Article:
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Thomas James, Maxim Bushmakin, Hannah Stanton, Elizabeth Danielson; Face inversion with sequential restricted viewing. Journal of Vision 2011;11(11):618. doi: https://doi.org/10.1167/11.11.618.
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© ARVO (1962-2015); The Authors (2016-present)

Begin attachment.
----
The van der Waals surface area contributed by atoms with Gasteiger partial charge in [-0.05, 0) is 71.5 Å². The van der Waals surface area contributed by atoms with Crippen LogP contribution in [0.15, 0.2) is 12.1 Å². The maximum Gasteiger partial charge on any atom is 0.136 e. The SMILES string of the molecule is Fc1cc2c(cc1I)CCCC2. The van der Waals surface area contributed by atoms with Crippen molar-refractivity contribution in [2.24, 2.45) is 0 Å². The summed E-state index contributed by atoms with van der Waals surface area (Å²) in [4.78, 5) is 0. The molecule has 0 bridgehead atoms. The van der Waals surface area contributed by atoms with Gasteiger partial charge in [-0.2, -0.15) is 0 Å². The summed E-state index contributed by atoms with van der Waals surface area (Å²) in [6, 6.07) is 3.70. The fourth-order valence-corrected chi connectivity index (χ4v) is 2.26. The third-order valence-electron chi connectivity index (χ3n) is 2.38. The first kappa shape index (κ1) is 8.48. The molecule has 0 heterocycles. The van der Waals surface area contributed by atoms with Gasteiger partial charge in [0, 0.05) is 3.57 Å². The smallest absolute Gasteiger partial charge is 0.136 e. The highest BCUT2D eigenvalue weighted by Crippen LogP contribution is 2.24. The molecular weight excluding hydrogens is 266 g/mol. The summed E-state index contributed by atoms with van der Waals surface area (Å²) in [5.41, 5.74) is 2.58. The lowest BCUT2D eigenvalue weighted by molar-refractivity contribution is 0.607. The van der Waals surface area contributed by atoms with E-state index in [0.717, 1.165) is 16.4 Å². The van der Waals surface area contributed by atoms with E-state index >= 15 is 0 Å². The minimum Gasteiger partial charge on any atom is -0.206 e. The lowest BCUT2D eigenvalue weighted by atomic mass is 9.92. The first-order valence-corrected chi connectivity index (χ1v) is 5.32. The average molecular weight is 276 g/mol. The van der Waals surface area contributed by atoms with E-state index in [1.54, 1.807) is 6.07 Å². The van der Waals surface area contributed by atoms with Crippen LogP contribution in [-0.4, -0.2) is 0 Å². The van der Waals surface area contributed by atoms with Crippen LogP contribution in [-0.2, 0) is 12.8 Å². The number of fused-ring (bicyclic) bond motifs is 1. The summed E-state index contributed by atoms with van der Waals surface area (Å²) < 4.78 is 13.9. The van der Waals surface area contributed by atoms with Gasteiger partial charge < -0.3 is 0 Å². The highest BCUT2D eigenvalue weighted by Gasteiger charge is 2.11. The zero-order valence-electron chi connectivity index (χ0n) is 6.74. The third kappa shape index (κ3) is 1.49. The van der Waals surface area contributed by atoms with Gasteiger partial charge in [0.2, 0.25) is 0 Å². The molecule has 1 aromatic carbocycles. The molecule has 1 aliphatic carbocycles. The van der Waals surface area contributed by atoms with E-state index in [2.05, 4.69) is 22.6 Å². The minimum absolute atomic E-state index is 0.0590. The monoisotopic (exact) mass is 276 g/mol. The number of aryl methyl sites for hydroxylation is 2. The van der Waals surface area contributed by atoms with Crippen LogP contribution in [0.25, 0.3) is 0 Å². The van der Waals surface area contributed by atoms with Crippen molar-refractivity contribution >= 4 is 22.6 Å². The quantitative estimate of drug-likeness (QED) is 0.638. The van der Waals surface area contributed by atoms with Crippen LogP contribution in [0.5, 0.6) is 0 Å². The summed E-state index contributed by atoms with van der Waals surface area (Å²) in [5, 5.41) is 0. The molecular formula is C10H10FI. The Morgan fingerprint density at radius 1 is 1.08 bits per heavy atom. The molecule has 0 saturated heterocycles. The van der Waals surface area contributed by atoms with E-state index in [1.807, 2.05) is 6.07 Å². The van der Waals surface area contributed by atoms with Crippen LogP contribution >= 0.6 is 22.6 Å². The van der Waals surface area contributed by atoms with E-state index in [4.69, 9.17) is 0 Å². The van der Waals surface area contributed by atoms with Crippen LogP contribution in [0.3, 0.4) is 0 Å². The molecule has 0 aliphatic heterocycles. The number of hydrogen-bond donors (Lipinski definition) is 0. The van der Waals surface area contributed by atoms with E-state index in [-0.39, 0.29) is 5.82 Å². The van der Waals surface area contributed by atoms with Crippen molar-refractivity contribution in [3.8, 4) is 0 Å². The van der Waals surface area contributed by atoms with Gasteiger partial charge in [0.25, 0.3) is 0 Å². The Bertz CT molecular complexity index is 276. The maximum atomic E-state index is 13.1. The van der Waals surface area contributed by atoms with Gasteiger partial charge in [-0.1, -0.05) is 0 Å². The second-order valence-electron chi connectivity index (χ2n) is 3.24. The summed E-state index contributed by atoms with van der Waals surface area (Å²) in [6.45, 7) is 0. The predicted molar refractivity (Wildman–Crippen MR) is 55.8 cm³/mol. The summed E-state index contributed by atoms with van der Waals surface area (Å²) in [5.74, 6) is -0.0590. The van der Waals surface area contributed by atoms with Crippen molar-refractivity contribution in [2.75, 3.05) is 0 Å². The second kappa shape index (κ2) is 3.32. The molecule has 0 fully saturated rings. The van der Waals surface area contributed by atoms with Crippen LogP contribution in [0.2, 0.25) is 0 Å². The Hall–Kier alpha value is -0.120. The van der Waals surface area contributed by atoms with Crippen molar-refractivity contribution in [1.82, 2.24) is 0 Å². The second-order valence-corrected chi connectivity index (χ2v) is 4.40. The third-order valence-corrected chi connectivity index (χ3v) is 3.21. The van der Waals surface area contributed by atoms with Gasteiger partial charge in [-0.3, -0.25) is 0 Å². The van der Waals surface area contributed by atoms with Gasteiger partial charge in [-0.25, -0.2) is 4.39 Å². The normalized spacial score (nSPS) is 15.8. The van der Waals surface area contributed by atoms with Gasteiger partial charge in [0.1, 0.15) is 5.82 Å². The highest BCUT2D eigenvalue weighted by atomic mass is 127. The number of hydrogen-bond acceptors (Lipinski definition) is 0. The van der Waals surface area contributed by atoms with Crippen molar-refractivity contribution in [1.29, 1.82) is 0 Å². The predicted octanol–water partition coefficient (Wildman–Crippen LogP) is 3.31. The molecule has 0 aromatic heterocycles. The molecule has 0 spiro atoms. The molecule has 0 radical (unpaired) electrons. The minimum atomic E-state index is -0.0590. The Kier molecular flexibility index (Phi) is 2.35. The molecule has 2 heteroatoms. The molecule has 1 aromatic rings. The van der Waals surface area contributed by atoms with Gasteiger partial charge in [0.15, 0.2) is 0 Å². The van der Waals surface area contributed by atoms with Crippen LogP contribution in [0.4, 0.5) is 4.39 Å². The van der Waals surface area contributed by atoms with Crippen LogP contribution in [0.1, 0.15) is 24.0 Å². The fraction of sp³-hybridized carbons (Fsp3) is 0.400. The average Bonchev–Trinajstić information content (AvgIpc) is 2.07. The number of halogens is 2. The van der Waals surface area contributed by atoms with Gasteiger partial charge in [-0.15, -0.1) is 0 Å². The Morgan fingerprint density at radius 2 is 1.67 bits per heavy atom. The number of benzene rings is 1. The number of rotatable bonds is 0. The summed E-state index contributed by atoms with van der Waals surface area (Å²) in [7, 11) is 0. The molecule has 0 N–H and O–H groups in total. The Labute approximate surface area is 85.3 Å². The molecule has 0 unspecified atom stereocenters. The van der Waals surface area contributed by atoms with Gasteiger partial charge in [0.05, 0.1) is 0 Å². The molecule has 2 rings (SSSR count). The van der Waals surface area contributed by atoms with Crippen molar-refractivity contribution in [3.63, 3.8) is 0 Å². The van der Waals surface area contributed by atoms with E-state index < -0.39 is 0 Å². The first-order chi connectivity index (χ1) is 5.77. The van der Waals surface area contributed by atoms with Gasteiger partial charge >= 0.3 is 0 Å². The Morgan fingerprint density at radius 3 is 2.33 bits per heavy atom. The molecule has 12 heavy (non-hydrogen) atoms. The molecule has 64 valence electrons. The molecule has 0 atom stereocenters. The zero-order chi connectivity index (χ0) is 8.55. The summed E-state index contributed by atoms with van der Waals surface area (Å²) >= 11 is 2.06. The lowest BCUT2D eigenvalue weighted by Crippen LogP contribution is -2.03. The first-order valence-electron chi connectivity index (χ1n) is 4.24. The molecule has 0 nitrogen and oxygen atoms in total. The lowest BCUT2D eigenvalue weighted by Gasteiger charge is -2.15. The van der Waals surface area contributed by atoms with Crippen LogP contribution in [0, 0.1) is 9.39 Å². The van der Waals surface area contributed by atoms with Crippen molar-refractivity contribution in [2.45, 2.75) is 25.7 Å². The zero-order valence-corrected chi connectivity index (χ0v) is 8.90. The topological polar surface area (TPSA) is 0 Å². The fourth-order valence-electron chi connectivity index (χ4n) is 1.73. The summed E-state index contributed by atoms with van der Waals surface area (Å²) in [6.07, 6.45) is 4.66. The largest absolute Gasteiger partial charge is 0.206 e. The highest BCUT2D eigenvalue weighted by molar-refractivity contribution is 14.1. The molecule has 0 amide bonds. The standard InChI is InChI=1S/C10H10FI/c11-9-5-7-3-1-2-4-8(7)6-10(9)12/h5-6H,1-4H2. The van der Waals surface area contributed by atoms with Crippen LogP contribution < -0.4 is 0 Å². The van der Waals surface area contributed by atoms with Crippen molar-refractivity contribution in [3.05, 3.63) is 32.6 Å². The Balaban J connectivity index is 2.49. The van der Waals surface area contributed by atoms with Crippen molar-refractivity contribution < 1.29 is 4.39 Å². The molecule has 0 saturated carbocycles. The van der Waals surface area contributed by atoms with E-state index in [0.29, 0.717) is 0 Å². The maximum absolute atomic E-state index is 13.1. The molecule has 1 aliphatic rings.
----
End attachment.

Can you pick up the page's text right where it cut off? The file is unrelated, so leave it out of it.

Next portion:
Face and object recognition is predicated on the integration of features into wholes. Face recognition is often considered different from recognition of other classes of objects, because integration of face features is “holistic” or simultaneous, whereas integration of other object features is “piecemeal” or sequential. This dissociation suggests differences in spatial and temporal integration between holistic and piecemeal processing, however, face recognition is rarely tested under conditions that demand significant temporal integration. Here, we used a restricted viewing paradigm to force subjects to process face features sequentially. Restricted viewing involved a moving aperture that allowed viewing of only a single feature at a time. In Experiment 1, faces were presented using restricted viewing at five different viewpoints (in-depth rotations) and two different orientations (upright and inverted), and subjects made a two-alternative forced-choice (2AFC) male/female judgment. In Experiment 2, faces were presented at one viewpoint using two different restricted viewing methods and three different whole-viewing methods, and subjects performed a 4AFC identity judgment. In both experiments, accuracy measures showed significant effects of orientation (i.e., “inversion” effects) for both whole viewing and restricted viewing. Viewing-time maps created from subjects' exploration paths during restricted viewing showed that subjects sequentially sampled multiple features, with most of the time spent in areas around the eyes and mouth. The eye/mouth exploration pattern was found even at extreme viewpoints (e.g., 90 degrees) when the nose in profile was very salient and one eye was occluded. There was no difference in the pattern of viewing times across orientations. The results show that the face “inversion effect” exists over a relatively broad time window. The results suggest that “holistic” processing may involve feature integration at multiple time scales.
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